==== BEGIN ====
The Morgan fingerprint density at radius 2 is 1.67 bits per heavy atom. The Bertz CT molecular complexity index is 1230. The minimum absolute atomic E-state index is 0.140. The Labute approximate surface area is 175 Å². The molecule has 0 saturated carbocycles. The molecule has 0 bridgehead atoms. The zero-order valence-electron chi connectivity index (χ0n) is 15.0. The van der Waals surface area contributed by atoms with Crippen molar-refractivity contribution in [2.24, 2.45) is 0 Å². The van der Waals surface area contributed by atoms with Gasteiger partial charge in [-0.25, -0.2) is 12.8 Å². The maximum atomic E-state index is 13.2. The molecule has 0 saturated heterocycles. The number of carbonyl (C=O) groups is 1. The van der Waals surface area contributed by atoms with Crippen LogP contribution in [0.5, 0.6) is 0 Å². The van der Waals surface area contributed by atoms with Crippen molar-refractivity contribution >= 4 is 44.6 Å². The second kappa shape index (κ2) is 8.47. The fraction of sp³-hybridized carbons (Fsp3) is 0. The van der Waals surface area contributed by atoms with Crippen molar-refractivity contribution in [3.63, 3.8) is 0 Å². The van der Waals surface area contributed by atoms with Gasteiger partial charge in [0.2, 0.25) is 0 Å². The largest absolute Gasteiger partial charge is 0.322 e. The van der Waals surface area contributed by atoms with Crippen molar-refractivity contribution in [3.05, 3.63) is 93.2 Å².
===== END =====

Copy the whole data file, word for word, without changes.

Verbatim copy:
The Morgan fingerprint density at radius 2 is 1.67 bits per heavy atom. The Bertz CT molecular complexity index is 1230. The minimum absolute atomic E-state index is 0.140. The Labute approximate surface area is 175 Å². The molecule has 0 saturated carbocycles. The molecule has 0 bridgehead atoms. The zero-order valence-electron chi connectivity index (χ0n) is 15.0. The van der Waals surface area contributed by atoms with Crippen molar-refractivity contribution in [2.24, 2.45) is 0 Å². The van der Waals surface area contributed by atoms with Gasteiger partial charge in [-0.25, -0.2) is 12.8 Å². The maximum atomic E-state index is 13.2. The molecule has 0 saturated heterocycles. The number of carbonyl (C=O) groups is 1. The van der Waals surface area contributed by atoms with Crippen LogP contribution in [0.5, 0.6) is 0 Å². The van der Waals surface area contributed by atoms with Crippen molar-refractivity contribution >= 4 is 44.6 Å². The second kappa shape index (κ2) is 8.47. The fraction of sp³-hybridized carbons (Fsp3) is 0. The van der Waals surface area contributed by atoms with Crippen molar-refractivity contribution in [3.63, 3.8) is 0 Å². The van der Waals surface area contributed by atoms with Gasteiger partial charge in [0.2, 0.25) is 0 Å². The largest absolute Gasteiger partial charge is 0.322 e. The van der Waals surface area contributed by atoms with Crippen molar-refractivity contribution in [3.05, 3.63) is 93.2 Å².